Kim: Also, fake news comes in many forms that are hard to capture comprehensively without becoming invasive in the research subjects’ lives. In our study, we decided to focus on perceived exposure to misinformation or disinformation to assess what people were experiencing.
What differences did you find between social media and traditional media?
Kenski: We found that the use of both social media use and traditional news media positively predicts perceived misinformation or disinformation exposure, which cultivates political cynicism over time. The effects of social media use, however, appear stronger than those stemming from traditional news media use.
Kim: Social media could be an environment particularly rife with disinformation. On social media, news and information can be produced and distributed by ordinary users without professional editorial filtering or verification procedures in place.
In another study of ours, we also found that exposure to disagreement prompts political information sharing on social media, especially among people who think they understand the political truth rather than those who actually know about politics. While this is a concerning finding, it does help to explain why we found social media news use was particularly strong in predicting perceptions of misinformation or disinformation exposure and subsequent cynicism.
Your study finds that younger generations are more cynical. Why might that be?
Kenski: Younger people were no more likely than older respondents to perceive that they were exposed to disinformation, but we did find that those who were younger were more cynical. It is beyond the scope of our study to determine why, but it is worth noting that younger people have grown up in a media environment that is more fragmented than the formative media environments of their predecessors.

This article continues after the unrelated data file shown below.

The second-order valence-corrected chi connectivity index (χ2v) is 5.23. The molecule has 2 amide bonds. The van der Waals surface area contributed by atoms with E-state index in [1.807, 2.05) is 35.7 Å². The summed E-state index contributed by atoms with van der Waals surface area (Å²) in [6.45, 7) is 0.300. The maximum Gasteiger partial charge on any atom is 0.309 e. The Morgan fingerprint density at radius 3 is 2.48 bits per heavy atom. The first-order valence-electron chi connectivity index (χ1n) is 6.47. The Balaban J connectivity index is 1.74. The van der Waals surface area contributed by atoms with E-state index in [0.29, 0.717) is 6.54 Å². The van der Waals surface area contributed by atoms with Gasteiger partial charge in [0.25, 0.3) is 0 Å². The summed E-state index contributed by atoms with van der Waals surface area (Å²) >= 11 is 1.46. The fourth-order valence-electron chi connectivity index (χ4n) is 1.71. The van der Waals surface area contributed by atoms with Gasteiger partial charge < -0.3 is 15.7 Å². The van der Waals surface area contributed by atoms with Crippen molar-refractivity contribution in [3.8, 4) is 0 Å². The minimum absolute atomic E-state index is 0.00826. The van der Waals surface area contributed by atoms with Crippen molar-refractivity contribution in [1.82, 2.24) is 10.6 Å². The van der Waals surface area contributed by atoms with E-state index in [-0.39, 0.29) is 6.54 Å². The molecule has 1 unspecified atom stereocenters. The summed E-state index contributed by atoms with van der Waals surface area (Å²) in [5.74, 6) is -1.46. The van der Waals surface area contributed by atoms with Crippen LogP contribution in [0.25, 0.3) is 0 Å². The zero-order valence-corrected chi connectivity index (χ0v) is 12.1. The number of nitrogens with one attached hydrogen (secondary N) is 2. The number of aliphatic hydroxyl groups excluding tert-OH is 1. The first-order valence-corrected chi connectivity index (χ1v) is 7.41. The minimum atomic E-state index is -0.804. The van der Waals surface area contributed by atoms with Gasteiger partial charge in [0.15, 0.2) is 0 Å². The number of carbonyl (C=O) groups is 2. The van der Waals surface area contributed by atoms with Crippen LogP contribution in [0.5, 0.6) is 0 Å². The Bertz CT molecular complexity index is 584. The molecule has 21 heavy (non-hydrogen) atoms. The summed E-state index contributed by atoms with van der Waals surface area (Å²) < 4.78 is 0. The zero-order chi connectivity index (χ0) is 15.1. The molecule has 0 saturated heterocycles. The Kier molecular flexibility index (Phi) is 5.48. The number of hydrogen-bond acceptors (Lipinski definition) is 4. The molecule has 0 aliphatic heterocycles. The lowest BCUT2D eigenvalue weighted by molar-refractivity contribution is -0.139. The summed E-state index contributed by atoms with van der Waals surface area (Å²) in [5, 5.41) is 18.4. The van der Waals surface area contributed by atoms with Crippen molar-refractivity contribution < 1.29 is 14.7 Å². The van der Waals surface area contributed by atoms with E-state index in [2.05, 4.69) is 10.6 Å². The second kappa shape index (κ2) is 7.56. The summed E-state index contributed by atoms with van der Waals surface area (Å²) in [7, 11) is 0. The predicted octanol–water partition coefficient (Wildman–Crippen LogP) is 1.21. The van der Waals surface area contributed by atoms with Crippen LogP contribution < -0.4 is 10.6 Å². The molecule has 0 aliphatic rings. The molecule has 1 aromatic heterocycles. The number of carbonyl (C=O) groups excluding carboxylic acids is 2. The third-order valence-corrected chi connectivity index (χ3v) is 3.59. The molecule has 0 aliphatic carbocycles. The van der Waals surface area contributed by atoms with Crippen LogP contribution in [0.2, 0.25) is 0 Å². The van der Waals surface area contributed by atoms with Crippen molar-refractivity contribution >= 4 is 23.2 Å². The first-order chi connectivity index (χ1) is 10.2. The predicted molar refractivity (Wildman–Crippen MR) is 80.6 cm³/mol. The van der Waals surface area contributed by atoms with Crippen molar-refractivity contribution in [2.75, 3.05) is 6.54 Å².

The intensity of the negativity and animosity between people of differing political ideologies has increased. Prior to the social media era, negativity was present, but it did not necessarily surround and immerse citizens the way it does today. Younger generations have not had as many experiences in which people from diverse backgrounds share the same content and then make decisions based on that shared understanding of the world. We suspect that chronic exposure to negative points of view has affected how young people see the political world.
Kim: This could be especially detrimental for younger generations as they are still in the process of political socialization, beginning to learn about politics and their civic duties.
How has the “fake news” landscape evolved, and what are the next steps for better understanding the social and political consequences of misinformation?
Kenski: While people are generally aware that “fake news” is out there, that knowledge of its existence is not enough to prevent people from falling prey to it when it enters their social media stream. People are often unaware of how social media algorithms send them down rabbit holes that do not provide a balanced view of perspectives or information based on scientific evidence. Outside actors—for example, Russian trolls—and some domestic players have incentives to keep people angry and divided. Social media companies claim to be trying to track, identify, and get rid of misinformation, but it is unclear how successful their efforts are.
The recent documentary The Social Dilemma raises questions about how social media affects us at a personal level, and the film is a good starting place for those who have not given much thought to how social media may impact them.
Kim: Exposure to disinformation may bring about other detrimental effects to our democracy in addition to political cynicism. We plan to continue working on understanding the political consequences of misinformation and disinformation, while paying particular attention to the role played by social media and social connections.
Source: University of Arizona